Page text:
HC Deb 16 May 1916 vol 82 c1331

asked what steps the commanding officer of a Reserve Battalion is to take if a recruit on joining the battalion is considered by his captain unfit for military service, in view of the fact that medical officers attached to these units are only allowed to examine for infectious diseases?


I think the captain must subordinate his opinion to that of others who know better. Recruits sent to a Reserve Battalion as fit for general service have been so classified by a Recruiting Medical Board, which has a far wider knowledge and experience than any captain in a Reserve Battalion can have. It is recognised that a recruit, though organically sound, may not be physically fit for active service until he has completed his training. The captain should bend his efforts to making the man physically fit. If, on the completion of training, the medical officer considers the man to be unfit for active service, he may bring him before a Travelling Medical Board, which will decide on the man's fitness or otherwise.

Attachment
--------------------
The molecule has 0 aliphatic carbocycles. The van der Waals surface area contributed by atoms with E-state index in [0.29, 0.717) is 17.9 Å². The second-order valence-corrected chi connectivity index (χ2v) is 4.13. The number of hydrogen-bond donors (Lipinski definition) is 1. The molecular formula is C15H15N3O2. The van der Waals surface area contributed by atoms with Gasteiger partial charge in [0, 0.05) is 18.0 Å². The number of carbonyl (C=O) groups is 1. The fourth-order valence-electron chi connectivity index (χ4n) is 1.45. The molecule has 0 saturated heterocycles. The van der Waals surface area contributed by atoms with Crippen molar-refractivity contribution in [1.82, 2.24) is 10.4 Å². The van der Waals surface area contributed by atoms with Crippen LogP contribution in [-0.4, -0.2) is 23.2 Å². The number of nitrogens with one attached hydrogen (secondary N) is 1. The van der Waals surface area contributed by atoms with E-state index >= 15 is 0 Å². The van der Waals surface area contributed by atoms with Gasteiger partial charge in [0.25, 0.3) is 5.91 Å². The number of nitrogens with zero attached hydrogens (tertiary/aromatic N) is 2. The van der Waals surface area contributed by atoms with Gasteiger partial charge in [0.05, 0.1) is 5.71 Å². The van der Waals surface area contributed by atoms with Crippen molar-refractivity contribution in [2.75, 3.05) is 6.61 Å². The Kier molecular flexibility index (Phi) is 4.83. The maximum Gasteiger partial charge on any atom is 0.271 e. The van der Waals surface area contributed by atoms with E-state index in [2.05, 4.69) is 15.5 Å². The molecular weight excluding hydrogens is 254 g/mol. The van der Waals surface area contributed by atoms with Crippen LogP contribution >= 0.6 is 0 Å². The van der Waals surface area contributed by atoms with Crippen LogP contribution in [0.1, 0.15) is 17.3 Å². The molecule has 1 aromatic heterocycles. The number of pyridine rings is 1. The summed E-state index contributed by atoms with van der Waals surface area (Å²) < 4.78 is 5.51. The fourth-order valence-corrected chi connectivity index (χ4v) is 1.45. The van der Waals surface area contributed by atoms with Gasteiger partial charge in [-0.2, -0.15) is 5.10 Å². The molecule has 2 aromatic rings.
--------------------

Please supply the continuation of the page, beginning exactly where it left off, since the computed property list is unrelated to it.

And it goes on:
Have we to keep these men in the battalions in order that they may be trained at the public expense, and then turn them out?


What we are anxious to do is to see that they do become competent for the force, and to keep them two or three months in order to ascertain that. That is surely not a waste of public money or public energy.